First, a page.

Thursday, September 21, 2017

Are You With the Banned?

Banned Books Week was launched in 1982 as a response to a surge in challenges to books in libraries, schools, and stores. It brings together librarians, booksellers, publishers, journalists, teachers, and readers in support of the freedom to read. Each year, the Office for Intellectual Freedom puts together a list of the Top Ten Most Challenged Books of the year, based on stories from the media and challenges which have been reported, and you can also check out lists of the most frequently challenged books and challenged classics on the American Library Association's website; they also have infographics which show challenges by reason, initiator, and and institution over the course of a decade. Readers are encouraged to get involved, via the Rebel Reader Twitter Tournament, Stand For the Banned Read-Out, and more.

There were 323 challenges reported in 2016 to the American Library Association [ALA]. A challenge is "an attempt to remove or restrict materials, based upon the objections of a person or group," according to the ALA, rather than an actual removal of the item, which is banning. The top ten for this year included graphic novels, children's fiction, picture books, young adult books, and one book of short stories written for adults. Not all the books were new - there were challenges on books published from 2005-2015 - and the challenges were varied. "May lead a student to 'sexual experimentation'," "challenged because of criminal sexual allegations against the author," "because of language, sex education, and offensive viewpoints," "includes LGBT characters, drug use, and profanity,"and for "being 'disgusting and all around offensive.'"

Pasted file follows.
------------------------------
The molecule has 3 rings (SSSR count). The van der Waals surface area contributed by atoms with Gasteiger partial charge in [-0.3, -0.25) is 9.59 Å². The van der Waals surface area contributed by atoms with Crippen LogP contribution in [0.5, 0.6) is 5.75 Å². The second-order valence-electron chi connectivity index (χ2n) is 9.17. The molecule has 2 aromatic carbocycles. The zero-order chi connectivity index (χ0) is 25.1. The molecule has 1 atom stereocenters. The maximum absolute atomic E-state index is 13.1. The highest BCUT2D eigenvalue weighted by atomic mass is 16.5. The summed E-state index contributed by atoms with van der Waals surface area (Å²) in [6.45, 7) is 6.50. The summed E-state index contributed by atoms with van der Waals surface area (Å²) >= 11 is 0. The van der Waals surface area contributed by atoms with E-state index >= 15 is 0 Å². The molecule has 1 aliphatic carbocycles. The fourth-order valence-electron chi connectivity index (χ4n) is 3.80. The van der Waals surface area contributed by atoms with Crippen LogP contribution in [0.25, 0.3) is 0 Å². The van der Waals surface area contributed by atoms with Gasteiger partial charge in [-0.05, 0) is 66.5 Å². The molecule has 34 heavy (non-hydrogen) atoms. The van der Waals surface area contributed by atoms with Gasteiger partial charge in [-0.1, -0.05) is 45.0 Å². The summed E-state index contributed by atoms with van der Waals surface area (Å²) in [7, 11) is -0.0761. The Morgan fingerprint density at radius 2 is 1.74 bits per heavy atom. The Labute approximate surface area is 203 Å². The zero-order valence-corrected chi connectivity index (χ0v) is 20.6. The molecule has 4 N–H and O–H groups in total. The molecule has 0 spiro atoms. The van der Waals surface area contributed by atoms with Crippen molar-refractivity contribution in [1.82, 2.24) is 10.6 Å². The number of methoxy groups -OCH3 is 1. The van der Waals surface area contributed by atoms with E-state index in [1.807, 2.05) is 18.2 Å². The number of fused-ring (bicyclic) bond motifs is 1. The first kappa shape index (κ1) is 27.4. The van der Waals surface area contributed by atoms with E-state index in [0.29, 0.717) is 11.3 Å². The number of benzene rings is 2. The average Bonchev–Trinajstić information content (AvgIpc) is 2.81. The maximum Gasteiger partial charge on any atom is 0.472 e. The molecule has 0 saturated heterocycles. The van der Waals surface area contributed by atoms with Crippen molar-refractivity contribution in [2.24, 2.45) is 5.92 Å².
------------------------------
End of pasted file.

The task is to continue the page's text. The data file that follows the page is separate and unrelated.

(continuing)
What you might not realize is that any book might be challenged. Less likely, perhaps, to make the top ten most challenged list are books of poetry and work by poets. The following list is taken from "Poetry's Place in the History of Banned Books," by

Les Fleurs du mal (The Flowers of Evil) by Charles Baudelaire: Banned in 1857 for eroticism, and, according to the judges, poems that “necessarily lead to the excitement of the senses.”

Alice in Wonderland by Lewis Carroll: Banned for alleged promotion of drug use and portrayal of anthropomorphized animals.

Canterbury Tales by Geoffrey Chaucer: Banned for its criticism of the medieval church, as well as its obscene language and sexual content.

Amores (Loves) & Ars amatoria (Art of Love) by Ovid: Banned, challenged, and burned for sexual content.

A Light in the Attic by Shel Silverstein: Banned for encouraging bad behavior and addressing topics some deemed inappropriate for children.

Leaves of Grass by Walt Whitman: Famously “banned in Boston” in 1882 for sexual content.

The Tempest by William Shakespeare: In 2011, deemed inappropriate for Arizona schools, as the law prohibited courses that “promote the overthrow of the United States government, promote resentment toward a race or class of people, are designed primarily for pupils of a particular ethnic group or advocate ethnic solidarity instead of the treatment of pupils as individuals.”


Banned Books Week

Banned and Challenged Books [American Library Association]

Banned Books Week on Facebook

Banned Books Week on YouTube

Banned Books Week 2017 to Celebrate Everybody's Freedom to Read [American Booksellers Association]

Banned Books Week infographic [ACLU]

Simon & Schuster Celebrates Banned Books Week

Banned Comics [Comic Book Legal Defense Fund]

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